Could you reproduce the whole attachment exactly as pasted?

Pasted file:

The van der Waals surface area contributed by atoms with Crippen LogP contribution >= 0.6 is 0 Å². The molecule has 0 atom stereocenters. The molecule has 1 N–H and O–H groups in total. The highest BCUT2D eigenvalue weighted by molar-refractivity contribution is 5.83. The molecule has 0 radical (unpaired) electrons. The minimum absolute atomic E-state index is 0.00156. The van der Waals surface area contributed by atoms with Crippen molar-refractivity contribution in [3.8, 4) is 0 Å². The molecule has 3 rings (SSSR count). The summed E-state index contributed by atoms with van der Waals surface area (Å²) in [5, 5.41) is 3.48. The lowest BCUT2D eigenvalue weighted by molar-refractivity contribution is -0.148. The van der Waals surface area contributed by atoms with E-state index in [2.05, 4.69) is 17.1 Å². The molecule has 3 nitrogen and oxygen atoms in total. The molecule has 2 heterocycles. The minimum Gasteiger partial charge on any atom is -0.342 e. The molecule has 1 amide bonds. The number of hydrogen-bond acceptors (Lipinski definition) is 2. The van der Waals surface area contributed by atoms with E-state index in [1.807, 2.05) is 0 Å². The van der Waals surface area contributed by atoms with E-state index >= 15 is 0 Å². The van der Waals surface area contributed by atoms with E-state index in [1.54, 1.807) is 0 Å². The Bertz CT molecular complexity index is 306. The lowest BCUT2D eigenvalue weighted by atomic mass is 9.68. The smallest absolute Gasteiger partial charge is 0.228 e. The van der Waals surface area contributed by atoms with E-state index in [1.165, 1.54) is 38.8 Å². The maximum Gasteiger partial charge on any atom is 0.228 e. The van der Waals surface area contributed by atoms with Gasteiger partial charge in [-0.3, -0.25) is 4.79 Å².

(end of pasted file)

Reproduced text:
The van der Waals surface area contributed by atoms with Crippen LogP contribution >= 0.6 is 0 Å². The molecule has 0 atom stereocenters. The molecule has 1 N–H and O–H groups in total. The highest BCUT2D eigenvalue weighted by molar-refractivity contribution is 5.83. The molecule has 0 radical (unpaired) electrons. The minimum absolute atomic E-state index is 0.00156. The van der Waals surface area contributed by atoms with Crippen molar-refractivity contribution in [3.8, 4) is 0 Å². The molecule has 3 rings (SSSR count). The summed E-state index contributed by atoms with van der Waals surface area (Å²) in [5, 5.41) is 3.48. The lowest BCUT2D eigenvalue weighted by molar-refractivity contribution is -0.148. The van der Waals surface area contributed by atoms with E-state index in [2.05, 4.69) is 17.1 Å². The molecule has 3 nitrogen and oxygen atoms in total. The molecule has 2 heterocycles. The minimum Gasteiger partial charge on any atom is -0.342 e. The molecule has 1 amide bonds. The number of hydrogen-bond acceptors (Lipinski definition) is 2. The van der Waals surface area contributed by atoms with E-state index in [1.807, 2.05) is 0 Å². The van der Waals surface area contributed by atoms with E-state index >= 15 is 0 Å². The van der Waals surface area contributed by atoms with E-state index in [1.54, 1.807) is 0 Å². The Bertz CT molecular complexity index is 306. The lowest BCUT2D eigenvalue weighted by atomic mass is 9.68. The smallest absolute Gasteiger partial charge is 0.228 e. The van der Waals surface area contributed by atoms with E-state index in [1.165, 1.54) is 38.8 Å². The maximum Gasteiger partial charge on any atom is 0.228 e. The van der Waals surface area contributed by atoms with Gasteiger partial charge in [-0.3, -0.25) is 4.79 Å².